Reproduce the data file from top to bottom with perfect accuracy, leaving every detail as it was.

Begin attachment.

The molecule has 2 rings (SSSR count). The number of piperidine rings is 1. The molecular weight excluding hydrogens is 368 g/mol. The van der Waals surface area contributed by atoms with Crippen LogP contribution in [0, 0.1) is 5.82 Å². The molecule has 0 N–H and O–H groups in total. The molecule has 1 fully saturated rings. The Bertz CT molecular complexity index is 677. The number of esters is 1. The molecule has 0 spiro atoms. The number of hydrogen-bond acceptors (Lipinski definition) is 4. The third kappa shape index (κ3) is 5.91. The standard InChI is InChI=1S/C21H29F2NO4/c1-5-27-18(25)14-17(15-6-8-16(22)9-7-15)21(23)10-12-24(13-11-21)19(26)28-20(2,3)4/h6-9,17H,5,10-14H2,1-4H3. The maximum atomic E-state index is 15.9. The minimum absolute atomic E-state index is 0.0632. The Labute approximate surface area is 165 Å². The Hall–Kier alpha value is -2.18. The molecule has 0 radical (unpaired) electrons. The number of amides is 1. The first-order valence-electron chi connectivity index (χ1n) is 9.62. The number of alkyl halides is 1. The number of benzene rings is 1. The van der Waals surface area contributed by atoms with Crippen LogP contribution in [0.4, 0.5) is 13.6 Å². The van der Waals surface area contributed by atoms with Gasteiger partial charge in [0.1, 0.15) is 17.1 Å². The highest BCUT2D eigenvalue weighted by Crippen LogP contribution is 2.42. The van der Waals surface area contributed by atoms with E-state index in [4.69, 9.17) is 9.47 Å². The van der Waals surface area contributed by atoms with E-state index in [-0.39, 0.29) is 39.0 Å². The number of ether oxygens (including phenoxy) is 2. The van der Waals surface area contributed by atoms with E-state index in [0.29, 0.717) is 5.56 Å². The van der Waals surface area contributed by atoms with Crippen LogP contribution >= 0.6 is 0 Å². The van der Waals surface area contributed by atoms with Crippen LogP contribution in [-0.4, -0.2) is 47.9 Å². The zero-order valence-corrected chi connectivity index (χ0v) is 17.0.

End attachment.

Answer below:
The molecule has 2 rings (SSSR count). The number of piperidine rings is 1. The molecular weight excluding hydrogens is 368 g/mol. The van der Waals surface area contributed by atoms with Crippen LogP contribution in [0, 0.1) is 5.82 Å². The molecule has 0 N–H and O–H groups in total. The molecule has 1 fully saturated rings. The Bertz CT molecular complexity index is 677. The number of esters is 1. The molecule has 0 spiro atoms. The number of hydrogen-bond acceptors (Lipinski definition) is 4. The third kappa shape index (κ3) is 5.91. The standard InChI is InChI=1S/C21H29F2NO4/c1-5-27-18(25)14-17(15-6-8-16(22)9-7-15)21(23)10-12-24(13-11-21)19(26)28-20(2,3)4/h6-9,17H,5,10-14H2,1-4H3. The maximum atomic E-state index is 15.9. The minimum absolute atomic E-state index is 0.0632. The Labute approximate surface area is 165 Å². The Hall–Kier alpha value is -2.18. The molecule has 0 radical (unpaired) electrons. The number of amides is 1. The first-order valence-electron chi connectivity index (χ1n) is 9.62. The number of alkyl halides is 1. The number of benzene rings is 1. The van der Waals surface area contributed by atoms with Crippen LogP contribution in [0.4, 0.5) is 13.6 Å². The van der Waals surface area contributed by atoms with Gasteiger partial charge in [0.1, 0.15) is 17.1 Å². The highest BCUT2D eigenvalue weighted by Crippen LogP contribution is 2.42. The van der Waals surface area contributed by atoms with E-state index in [4.69, 9.17) is 9.47 Å². The van der Waals surface area contributed by atoms with E-state index in [-0.39, 0.29) is 39.0 Å². The number of ether oxygens (including phenoxy) is 2. The van der Waals surface area contributed by atoms with E-state index in [0.29, 0.717) is 5.56 Å². The van der Waals surface area contributed by atoms with Crippen LogP contribution >= 0.6 is 0 Å². The van der Waals surface area contributed by atoms with Crippen LogP contribution in [-0.4, -0.2) is 47.9 Å². The zero-order valence-corrected chi connectivity index (χ0v) is 17.0.